Resident mx-5 guru and Life Member Ian Lewis regularly writes technical articles for our club magazine "MX-Press".
Below are a selection of these. If you would like to know more, become a member and receive the club magazine.
There’s nothing like learning from your own mistakes! I recently replaced my radiator coolant as you should every year or so. Having a container full of BP Ethylene Glycol, anti-boil/anti-freeze in the garage, I carefully mixed it with the recommended amount of distilled water and filled the cooling system. On a warm morning I drove 45kms to the Autokhana venue, the final few straights at full throttle. I pulled into the car park and heard a hissing noise - the cooling system was boiling and overflowing! After it cooled down I topped up the header tank and began the morning’s competition. Following the last 40 second run the hissing reappeared! I’d never experienced overheating in these environments before. This morning I pulled out the technical blurb from Redline and was reminded of why I didn’t use EG previously. Ethylene Glycol is very good at stopping your coolant from freezing (not a high priority in WA), but not very good at carrying heat out of the engine. In fact water is the best carrier of heat and all you need to add is a corrosion inhibitor.
Water Wetter ™ stopped my overheating problem on the road and in Autokhana competitions.
Some members with turbo cars have fitted larger capacity radiators, but it appears that no-one’s found one that can handle more than half a dozen laps of a race track. The problem seems to be lack of air rather than water. Some Victorian MX-5 Turbos have air escape vents cut into their bonnets, stay tuned for the results.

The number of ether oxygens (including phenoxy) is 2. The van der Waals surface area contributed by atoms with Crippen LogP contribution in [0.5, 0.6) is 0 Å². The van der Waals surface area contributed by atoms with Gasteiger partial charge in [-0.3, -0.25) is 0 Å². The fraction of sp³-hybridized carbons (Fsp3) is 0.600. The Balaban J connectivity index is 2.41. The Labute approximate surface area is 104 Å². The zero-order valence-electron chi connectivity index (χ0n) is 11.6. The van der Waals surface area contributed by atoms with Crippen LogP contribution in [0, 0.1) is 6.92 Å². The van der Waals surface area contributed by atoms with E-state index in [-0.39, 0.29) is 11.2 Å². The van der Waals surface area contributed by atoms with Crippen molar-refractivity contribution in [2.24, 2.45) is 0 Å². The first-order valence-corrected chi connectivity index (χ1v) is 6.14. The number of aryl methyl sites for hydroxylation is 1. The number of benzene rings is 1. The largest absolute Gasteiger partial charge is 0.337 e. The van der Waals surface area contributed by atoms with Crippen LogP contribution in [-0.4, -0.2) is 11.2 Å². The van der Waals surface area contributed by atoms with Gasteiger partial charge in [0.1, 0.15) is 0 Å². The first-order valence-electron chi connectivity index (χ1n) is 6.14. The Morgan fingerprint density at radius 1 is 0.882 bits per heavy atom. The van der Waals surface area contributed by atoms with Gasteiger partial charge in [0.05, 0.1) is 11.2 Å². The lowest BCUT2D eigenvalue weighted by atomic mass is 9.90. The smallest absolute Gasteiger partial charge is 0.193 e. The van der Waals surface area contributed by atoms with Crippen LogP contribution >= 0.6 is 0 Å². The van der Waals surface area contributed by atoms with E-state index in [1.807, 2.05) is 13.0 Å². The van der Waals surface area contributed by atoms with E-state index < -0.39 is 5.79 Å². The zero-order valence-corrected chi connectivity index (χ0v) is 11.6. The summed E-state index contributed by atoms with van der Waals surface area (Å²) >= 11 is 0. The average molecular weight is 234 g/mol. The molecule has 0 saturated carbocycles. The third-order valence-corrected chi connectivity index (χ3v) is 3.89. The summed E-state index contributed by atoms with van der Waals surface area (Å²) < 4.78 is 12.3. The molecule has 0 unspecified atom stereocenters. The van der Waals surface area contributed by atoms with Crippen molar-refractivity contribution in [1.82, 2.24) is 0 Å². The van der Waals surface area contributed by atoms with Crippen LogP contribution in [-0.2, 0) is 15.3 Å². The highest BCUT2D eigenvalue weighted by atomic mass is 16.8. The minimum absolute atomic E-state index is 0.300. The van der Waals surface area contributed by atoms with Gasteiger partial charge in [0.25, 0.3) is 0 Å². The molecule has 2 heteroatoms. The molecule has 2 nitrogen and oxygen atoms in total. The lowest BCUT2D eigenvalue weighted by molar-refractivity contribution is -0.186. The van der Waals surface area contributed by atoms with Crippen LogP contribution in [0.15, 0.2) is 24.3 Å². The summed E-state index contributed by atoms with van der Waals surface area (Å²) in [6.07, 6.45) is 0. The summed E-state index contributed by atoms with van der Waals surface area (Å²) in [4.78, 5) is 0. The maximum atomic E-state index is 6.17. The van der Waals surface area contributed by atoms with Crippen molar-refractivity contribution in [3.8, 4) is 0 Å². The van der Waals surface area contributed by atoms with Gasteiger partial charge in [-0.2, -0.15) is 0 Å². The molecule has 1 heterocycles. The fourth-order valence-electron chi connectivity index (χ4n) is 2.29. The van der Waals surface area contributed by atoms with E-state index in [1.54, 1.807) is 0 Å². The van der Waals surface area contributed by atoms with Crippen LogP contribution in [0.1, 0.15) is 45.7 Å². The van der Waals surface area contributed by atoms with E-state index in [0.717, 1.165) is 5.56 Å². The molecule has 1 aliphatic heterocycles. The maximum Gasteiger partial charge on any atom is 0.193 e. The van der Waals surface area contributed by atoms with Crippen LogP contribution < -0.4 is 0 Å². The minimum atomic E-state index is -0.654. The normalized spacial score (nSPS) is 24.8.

An extra, ducted air vent above the bumper line allowed more air to ‘see’ the top third of the radiator, but I’m not convinced it increased the airflow through it.
A 50mm aluminium radiator from PWR made the most difference. It kept the temperature below 100şC at a Barbagallo short track sprint evening even with two on-board.
Inside wheel spin exiting slow corners maintains stability, but limits acceleration for competing MX-5s.
Mazda viscous or TorSen LSDs limit this wheelspin and pretty soon the loaded wheel catches the speed of the spinning wheel, but increasing my engine's peak torque by 250% has caused the driven wheel to sometimes take the whole straight to catch up, wasting a lot of power and time, so I've 'hit the books' to find out what the various types of competition diffs have to offer. As usual there are pros and cons to each. I've imported a KAAZ 1.5-way LSD and had it fitted by Racetorque. ($1,960 including replacement bearings and oil).
Low moment of rotational inertia
Easy on the drive train & tyres
Does not affect handling
|Inside wheel spin wastes power, acceleration & time, especially on bumpy tracks & out of slow corners
High power-to-weight cars will spin a wheel on the straight!
Low moment of rotational inertia
Tuneable (not in the field)
Standard in Clubman model
|Continuous high power causes high fluid temperature and reduction of lock-up
Requires re-build to modify
|TorSen||Ideal for high performance road cars & AWDs
Senses the traction available at each wheel and splits the torque proportionally
Standard (60% Bias) in some models from 1994